Could anyone please enlighten me on the difference between জ/য, ত/ৎ, ঞ/ণ/ন, র/ড়/ঢ় and শ/ষ/স and which one should be used when?
Thank you very much. I really appreciate it.ৎ = ত্ just a different shape of the glyph. By convention, some consonant clusters are written by the first (ৎস in উৎস ‘source’), some by the second (ত্ব in গুরুত্ব ‘importance’). At the end of a word in -t in Sanskrit, the spelling is invariably ৎ (অর্থাৎ, যাবৎ, etc.).
ঞ has the theoretical value of a palatal nasal, like Spanish ñ, which appears in Bengali (and Sanskrit) before the palatal affricates অঞ্চল ‘region’, বাঞ্ছা ‘desire’, কুঞ্জ ‘grove’, ঝঞ্ঝা ‘storm’. In all these cases, it is just an allophone of our normal n. So, just pronounce it as n, and you are good. Just remember the spelling rule - in conjuncts before চ, ছ, জ, ঝ.
Same happens theoretically also after চ্ in the (in Bengali) rare word যাচ্ঞা ‘request’. In Sanskrit, you have it also after জ্ (জ্ঞ) but in Bengali that cluster is pronounced as গ্যঁ.
The only word where you may see a stand-alone ঞ in Bengali is in some spelling variants of ভুঁইয়া, e.g. ভুঞা (now a surname, but originally ‘landowner’, ‘lord’), a hold-over from Middle Bengali spelling presumably.
Similarly, ণ is theoretically the retroflex n and appears before retroflex stops in clusters. Though in Bengali pronunciation, it does not occur independently of a following retroflex stop, in Sanskrit it did. So, in Sanskrit words it occurs more freely and you just have to know which word is spelt with ণ and which with ন। Sometimes this has been artificially extended to non-Sanskrit words too to distinguish otherwise homographs, e.g. the old unit of weight is often spelt মণ ‘~38 kg’ to distinguish it from মন ‘mind’.
ন is the default n-letter in Bengali, and should be used in all new (non-Sanskrit) words.
The situation of র/ড় is somewhat similar to ন/ণ but not a clash between Bengali and Sanskrit but between different dialects of Bengali. Traditionally, say before 1950’s, র and ড় were pronounced consistently distinctly in whole of South-West Bengal, including Calcutta - the first primarily as an alveolar trill, the second as a retroflex/post-alveolar tap. So, the spellings show that. In Calcutta itself this distinction is losing ground since after independence and the big influx of Eastern Bengalis who lacked the distinction. We who have roots in the countryside, however, still maintain the distinction natively.TV and radio presenters also largely maintain it (at least in WB) - I am guessing by training, if they didn’t have it natively, because that is the prescriptive standard.
As for ঢ় that is a rather marginal phoneme, limited to a few Sanskrit loans like গাঢ় ‘thick’ (liquid) or ‘dark’ (colour). Those of us who have a distinct ড়, we may pronounce it as an aspirated ড়। But if there is no vowel pronounced after it, it is pronounced as a simple ড় as in আষাঢ় ‘the third month of Bengali calendar’.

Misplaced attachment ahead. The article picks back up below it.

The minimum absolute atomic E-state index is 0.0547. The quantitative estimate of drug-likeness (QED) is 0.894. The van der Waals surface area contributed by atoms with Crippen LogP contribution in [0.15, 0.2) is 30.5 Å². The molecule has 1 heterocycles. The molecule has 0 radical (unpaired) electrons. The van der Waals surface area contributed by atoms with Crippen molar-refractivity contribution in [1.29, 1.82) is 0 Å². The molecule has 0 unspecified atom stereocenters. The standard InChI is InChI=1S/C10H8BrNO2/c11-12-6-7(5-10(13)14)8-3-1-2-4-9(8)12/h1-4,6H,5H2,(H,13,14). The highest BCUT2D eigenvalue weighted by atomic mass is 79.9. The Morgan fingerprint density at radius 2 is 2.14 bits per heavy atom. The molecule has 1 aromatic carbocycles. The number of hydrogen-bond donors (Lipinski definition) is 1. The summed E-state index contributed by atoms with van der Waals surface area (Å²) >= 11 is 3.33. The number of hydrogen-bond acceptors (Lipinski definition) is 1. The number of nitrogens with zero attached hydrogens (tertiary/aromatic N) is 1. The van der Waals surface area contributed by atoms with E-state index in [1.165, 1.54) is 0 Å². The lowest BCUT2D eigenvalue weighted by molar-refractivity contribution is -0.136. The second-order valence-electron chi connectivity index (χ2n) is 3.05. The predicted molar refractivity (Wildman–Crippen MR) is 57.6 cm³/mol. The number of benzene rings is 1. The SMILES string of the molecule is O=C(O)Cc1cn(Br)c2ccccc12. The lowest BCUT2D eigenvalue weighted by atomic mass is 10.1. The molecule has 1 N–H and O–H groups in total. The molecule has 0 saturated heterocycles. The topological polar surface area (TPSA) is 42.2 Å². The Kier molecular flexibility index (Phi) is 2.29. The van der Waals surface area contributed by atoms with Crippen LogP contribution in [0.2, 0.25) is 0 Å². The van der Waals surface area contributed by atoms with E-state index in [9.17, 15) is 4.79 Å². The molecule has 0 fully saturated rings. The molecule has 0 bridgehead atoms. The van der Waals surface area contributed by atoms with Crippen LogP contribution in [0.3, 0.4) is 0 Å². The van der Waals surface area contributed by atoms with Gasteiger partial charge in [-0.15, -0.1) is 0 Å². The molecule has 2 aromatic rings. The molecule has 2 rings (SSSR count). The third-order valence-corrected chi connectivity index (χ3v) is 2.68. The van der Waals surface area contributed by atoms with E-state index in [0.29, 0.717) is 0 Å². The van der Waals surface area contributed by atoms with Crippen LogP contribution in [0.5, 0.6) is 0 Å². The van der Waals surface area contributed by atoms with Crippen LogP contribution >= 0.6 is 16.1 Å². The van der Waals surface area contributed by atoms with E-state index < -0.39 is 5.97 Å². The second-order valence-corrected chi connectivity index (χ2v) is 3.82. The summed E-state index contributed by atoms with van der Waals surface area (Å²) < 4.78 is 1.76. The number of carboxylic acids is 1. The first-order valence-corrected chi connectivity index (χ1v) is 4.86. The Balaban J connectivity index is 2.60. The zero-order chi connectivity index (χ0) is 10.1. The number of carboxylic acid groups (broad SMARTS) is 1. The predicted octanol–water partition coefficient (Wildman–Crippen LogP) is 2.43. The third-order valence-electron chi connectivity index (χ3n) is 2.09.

শ/ষ/স is also primarily a Sanskrit distinction not maintained in Bengali pronunciation. In clusters, just like ঞ/ণ/ন the distribution is predictable. But elsewhere, you just have to know the spelling. However, it is a bit worse than ণ/ন actually because the s-letter is often ‘restored’ even in the spelling of pure Bengali words based on their Sanskrit etymon. So, সাত ‘seven’ (<সপ্ত), ষাট ‘sixty’ (<ষষ্টি), শ’ ‘hundred’ (<শত), unlike কান ‘ear’ (<কর্ণ) where the ণ is not ‘restored’ in the spelling. In fact, শোনে/শুনে ‘he/she hears’ (<শৃণোতি) shows both - the restoration of শ and non-restoration of ণ in the spelling. New (non-Sanskrit) words tend to use স and avoid ষ, but শ also shows up often enough, especially if the original had an ‘sh’ sound (স্টেশান < station). It’s a mess. I am sorry.
I think this comes from the respect we, Muslims, give to words from Arabic origin. Spelling it with য is a way to say that one should ideally pronounce it with Z (and many of us who do make a distinction between J and Z in loanwords do pronounce it as such), in contrast to জ used for J.Additionally, in BD Bengali I see a trend of using য for (Islamic religious?) words that would be pronounced with a z in Urdu/Farsi, e.g. যাকাত or যাকাৎ. I am more used to spelling such words with a জ, like জাকাত।
I think this comes from the respect we, Muslims, give to words from Arabic origin. Spelling it with য is a way to say that one should ideally pronounce it with Z (and many of us who do make a distinction between J and Z in loanwords do pronounce it as such), in contrast to জ used for J.
I think using চ/ছ for the S-sound might have more to do with influence from local dialects which pronounce those 2 letters as “S”. I have also seen the S-sound being spelt as চ and ছ with English loanwords like three-piece, which I have seen written variously as থ্রি-পিচ, থ্রী-পীচ, থ্রি-পিছ, থ্রী-পীছ, etc.Yes, I guess so. It is paralleled by the distinction of s/sh indicated in words of similar background by using ছ, like writing ছালাম instead of সালাম, which is the only spelling I would write as a 'Westerner'.
Just remembered - there is another word with a stand-alone ঞ: নঞর্থক, which is a part of grammar jargon (don't use in any other context!) and means 'negative' as in a negative sentence (নঞর্থক বাক্য)। Don't ask me how to pronounce it. Nobody knows. haha 🙃The only word where you may see a stand-alone ঞ in Bengali is in some spelling variants of ভুঁইয়া, e.g. ভুঞা (now a surname, but originally ‘landowner’, ‘lord’), a hold-over from Middle Bengali spelling presumably.